Our first game of the Fall season, and the first game for many of these kids in nearly a full calendar year, wound up a great success. Parents watching the game all seemed to keep at an appropriate social distance from each other and the kids played hard and had fun. And there were no injuries.
The game itself wound up in a tie, which I think is the best possible result. After all the way this season works is that we have 26 kids and we split them in different teams of 13 kids each week and them just play a game. A blowout game wouldn’t be fun for everybody. The icing on the cake was that my son scored a nice scorcher of a goal in the first half and generally moved the ball well.
For me it just felt nice to be out there with the kids, and doing my part to put them in places where they’ll have fun and be successful. The photo above is my attempt on paper for the first half to get kids as near equal playing time as possible. I think that went well too.
All in all it was a nice Saturday on the cusp of Autumn in Pennsylvania.
What with the global pandemic and all, things have changed everywhere in life, including youth sports. People are still a bit wary about things and so when we received sign-ups for our local soccer club our numbers were down a bit from years past. And there were just so many questions. So we decided to forego our usual travel soccer programs (travelling to other counties in Pennsylvania) and just do things in house as a club. Which means we needed more coaches.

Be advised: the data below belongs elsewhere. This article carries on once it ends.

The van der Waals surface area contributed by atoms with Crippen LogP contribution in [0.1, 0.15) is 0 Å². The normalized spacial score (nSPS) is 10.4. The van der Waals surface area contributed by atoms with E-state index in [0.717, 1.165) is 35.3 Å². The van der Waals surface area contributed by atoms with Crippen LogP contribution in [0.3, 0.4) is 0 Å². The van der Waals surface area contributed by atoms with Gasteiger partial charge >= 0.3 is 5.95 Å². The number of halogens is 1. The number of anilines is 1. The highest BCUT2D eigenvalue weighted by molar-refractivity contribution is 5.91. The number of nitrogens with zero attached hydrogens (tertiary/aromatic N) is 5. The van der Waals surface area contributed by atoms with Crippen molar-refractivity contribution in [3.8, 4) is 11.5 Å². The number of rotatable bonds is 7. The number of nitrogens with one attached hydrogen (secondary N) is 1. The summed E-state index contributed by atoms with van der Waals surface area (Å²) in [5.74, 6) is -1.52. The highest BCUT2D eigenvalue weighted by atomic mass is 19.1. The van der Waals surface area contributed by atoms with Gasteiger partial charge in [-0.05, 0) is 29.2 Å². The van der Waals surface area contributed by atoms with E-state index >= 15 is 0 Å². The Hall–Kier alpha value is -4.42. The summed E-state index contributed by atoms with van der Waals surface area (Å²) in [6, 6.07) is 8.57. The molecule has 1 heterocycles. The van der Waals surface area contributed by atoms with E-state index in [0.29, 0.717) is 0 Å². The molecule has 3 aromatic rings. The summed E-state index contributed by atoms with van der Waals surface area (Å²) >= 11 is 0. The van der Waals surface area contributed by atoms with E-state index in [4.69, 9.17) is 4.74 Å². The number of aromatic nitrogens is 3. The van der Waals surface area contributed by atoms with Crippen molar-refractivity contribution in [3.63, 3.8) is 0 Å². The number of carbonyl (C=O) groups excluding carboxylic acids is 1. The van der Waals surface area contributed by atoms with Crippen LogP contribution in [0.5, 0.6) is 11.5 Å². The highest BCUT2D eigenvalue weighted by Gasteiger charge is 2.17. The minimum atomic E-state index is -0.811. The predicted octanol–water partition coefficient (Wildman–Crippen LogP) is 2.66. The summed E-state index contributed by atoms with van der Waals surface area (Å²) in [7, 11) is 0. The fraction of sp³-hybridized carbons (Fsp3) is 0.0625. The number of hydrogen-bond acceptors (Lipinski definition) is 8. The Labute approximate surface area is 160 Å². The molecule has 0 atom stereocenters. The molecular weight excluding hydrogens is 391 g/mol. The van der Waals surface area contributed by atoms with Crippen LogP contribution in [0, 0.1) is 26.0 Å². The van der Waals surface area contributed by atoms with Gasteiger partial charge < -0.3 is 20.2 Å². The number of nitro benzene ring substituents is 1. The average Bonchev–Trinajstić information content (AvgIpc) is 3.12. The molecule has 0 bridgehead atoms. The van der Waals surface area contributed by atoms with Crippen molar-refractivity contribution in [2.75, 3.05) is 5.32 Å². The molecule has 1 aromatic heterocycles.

So I’m coaching our U13 co-ed team. This was our first week, and it’s gone pretty good so far. It’s nice that a number of the kids in the program are ones I coached at the U8 level. They’ve all grown so much. And luckily they are right at the edge of still being young enough to be entertained by my corny jokes and general weirdness.
Our first game is tomorrow. Each week we are splitting up the 26 kids we have into 2 teams and then having them play against each other. No it won’t be like playing against kids from other towns, but hopefully it will still be fun and more importantly keep them progressing with their skills. And it gets me out in the nice Autumn air.
I came across this article a few years back and had to share. Just how exactly does one convey danger of something to an audience thousands or millions of years into the future? From the article, “Sandia National Laboratories charged a panel of outside experts with the task to design a 10,000-year marking system for the WIPP (Waste Isolation Pilot Plant) site, and estimate the efficacy of the system against various types of intrusion. The goal of the marking system is to deter inadvertent human interference with the site.”
This is part of what they came up with, also from the article:
This place is a message…and part of a system of messages…pay attention to it!
Sending this message was important to us. We considered ourselves to be a powerful culture.
This place is not a place of honor…no highly esteemed deed is commemorated here…nothing valued is here.
What is here is dangerous and repulsive to us. This message is a warning about danger.